This is how some of the best parliamentarians such as Loruk, Lobunei and Choudri from Karamoja, Anyoti (Senior) from Teso Otema Ali Madi from Acholi and BalakKirya from Bukedi came in.

Right now there are millions of Ugandans who speak and write good English but are not allowed to go parliament simply because they do not have the A-Level certificate.

Let this article be amended immediately so that all those persons including the youth can go to parliament and or become presidents.

Without that, the removal of age limits will not change their fortunes.In Tanzania, an MP can speak in parliament either in English or in Kiswahili language.

It is these two road blocks that have turned the majority youth into a pitiable and marginalized minority who are now represented by 4 or 5 specially elected MPs through the affirmative action.

It is an abomination for one any to deceive the youth that the removal of the 35 year minimum will make them presidents whereas the same 18- year minimum has not benefited them in parliamentary representation.

Let the youth wakeup and behave as those who constitute 70% of the population instead of living on handouts from the minority elders who are only 30%.



Election of the president

Everyone knows that the presidential elections have become so expensive that only people with unlimited sources of revenue can attempt to stand at it.

It’s also common knowledge that too much power is invested in the presidency to the exclusion of all others including ministers.

I therefore propose that article 103 (1) be amended to read as follows;

The election of the president shall be by parliament”.

The cabinet chaired by the president shall remain an executive arm of the parliament to which it will report and account for each and everything it does. It will also enable even the presidential candidates, who are not elected, to remain members of parliament which in turn will make it easy for all the party leaders to meet frequently and hold dialogues whenever necessary.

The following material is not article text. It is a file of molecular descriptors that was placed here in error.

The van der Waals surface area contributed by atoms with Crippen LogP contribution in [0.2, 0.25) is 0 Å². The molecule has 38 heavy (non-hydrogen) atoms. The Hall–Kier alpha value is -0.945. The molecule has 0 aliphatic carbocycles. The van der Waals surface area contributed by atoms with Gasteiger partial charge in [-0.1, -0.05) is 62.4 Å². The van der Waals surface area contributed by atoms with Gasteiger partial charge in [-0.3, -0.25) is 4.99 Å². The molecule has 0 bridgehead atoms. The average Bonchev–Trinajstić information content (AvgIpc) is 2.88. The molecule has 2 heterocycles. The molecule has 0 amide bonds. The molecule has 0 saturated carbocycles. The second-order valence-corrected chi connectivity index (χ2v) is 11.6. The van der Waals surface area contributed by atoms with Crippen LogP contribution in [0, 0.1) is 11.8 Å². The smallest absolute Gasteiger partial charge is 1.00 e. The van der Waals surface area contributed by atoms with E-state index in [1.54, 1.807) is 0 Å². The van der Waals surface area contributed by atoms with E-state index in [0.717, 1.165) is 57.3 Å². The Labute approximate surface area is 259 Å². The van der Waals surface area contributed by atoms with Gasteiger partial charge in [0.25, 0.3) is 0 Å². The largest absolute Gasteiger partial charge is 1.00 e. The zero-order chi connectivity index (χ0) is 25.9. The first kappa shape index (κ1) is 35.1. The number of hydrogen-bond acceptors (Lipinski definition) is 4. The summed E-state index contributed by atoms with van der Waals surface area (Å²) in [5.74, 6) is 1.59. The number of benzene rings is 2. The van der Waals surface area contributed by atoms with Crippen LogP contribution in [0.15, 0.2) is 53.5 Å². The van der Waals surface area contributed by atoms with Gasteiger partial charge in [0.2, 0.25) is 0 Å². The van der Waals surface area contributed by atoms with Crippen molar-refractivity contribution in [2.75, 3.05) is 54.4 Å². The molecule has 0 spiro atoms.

Division of power between central and local governments

Up to now, I have been opposed to having a federal government in Uganda, because I feel that since we were expecting to go into the much touted East African Federation, it would be practically impossible to fit a federal system into another federal system.

There would occur a shortage of power to distribute to all levels.

But since Uganda leaders are now seeking to become life presidents instead of synchronising our administrative structures with those of the other four East African states, I am now convinced that all these endless talks about East African Federation is a mere lullaby designed to make us sleep while others plot to acquire and consolidate more and more power for their own benefits while the rest of us become hopeless and redundant in our own country, what the owners of Kyankwanzi call mere biological substances.

I am therefore compelled to propose that the relationship between the central government and the 16local governments that existed in 1962 including kingdoms and republics reverts to what existed in the 1962 Constitution except that they should be uniform.

This will establish a semi federal system in the country but all the divided powers shall be entrenched in the constitution unlike under the present decentralisation which has proved to be bogus and a mere sharing of corruption opportunities.


The author is a veteran politician and has taken part in the making of all Uganda's constitutions including the 1995 one by the CA.